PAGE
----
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Stephanie, from London, also emphasised the quality of life in France, saying simply: "I fell in love with the sports and lifestyle in the Alps."

Andrew Hale, from Manchester, retired to France. He told us: "We had been planning the move for 14 years (since buying our second home in France) as we knew it was where we wanted to live permanently (long before Brexit raised its ugly head!)

"Now we're here full time and we definitely see ourselves staying. We love the pace of life, the politeness, the excellent health service, the food, the wine - I could carry on listing things."


For most respondents, the reason for moving was attractions or opportunities in France, but some also added that factors in their home countries had pushed them into making the move - particularly Brexit and the Trump presidency.

Peter Johnson, from London, said: "Brexit made us loathe Britain and Covid made us realise another life was possible and preferable. Our kids will have a better education and healthier life here."

Reasons to stay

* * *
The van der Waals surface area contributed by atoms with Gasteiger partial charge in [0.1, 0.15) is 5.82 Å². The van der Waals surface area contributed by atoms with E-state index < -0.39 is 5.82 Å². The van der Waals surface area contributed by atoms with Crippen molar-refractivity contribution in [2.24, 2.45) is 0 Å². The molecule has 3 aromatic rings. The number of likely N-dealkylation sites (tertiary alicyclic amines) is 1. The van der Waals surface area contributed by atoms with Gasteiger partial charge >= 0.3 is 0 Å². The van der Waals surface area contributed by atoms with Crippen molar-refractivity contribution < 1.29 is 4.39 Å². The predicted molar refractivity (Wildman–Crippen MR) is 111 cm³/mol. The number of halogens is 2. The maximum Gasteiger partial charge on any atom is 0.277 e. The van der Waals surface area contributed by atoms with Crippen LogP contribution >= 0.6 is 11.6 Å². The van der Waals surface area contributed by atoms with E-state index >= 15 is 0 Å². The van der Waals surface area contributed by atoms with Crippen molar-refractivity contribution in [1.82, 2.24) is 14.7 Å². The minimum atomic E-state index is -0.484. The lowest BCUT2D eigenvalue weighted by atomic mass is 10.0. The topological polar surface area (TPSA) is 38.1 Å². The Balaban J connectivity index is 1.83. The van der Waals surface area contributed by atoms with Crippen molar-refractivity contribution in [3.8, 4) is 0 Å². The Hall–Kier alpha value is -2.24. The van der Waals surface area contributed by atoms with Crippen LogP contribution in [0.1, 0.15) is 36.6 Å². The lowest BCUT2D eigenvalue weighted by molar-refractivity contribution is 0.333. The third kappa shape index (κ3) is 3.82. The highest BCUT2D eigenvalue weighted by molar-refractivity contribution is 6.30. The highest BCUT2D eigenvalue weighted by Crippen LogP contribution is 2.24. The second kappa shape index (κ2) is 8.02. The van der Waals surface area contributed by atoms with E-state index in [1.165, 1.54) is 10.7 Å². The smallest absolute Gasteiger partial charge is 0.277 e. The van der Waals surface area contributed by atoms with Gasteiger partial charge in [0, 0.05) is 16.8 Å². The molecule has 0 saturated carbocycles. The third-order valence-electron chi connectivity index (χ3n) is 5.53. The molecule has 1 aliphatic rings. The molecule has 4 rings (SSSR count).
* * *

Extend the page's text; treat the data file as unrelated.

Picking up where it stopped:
For many people, their reason for coming and their reason for staying was different.

In fact, a striking number of readers reported that their initial plan was for a short stay in France, but many years later they are still here, with others saying they ended up here simply by accident.

For many people their purpose changed - for example students completed their studies and found work here or second-home owners decided to make France their permanent home.

Manant, who moved to Paris from Calcutta, said: "I was young, and had no rigid plans. It was up to life to show me what it had in store for me! I've been here 11 years now." 

Deborah Mir, from New York, moved to Paris and now lives in Luberon, Provence. She said: "I had no idea if my relationship with a guy I met on holiday would work out, but I just knew I had to go find out.

"We married about a year after I arrived, and I discovered how great life is outside the US, and more importantly that France is a great place to raise a family. 30-plus years later, and I have no regrets."


Tony Alcock, of Paris originally from Somerset, said: "We first came for two years, but that was 2000 and we're still here.
"Work got extended but the main reason for staying was that the children got settled in school and no one wanted to leave.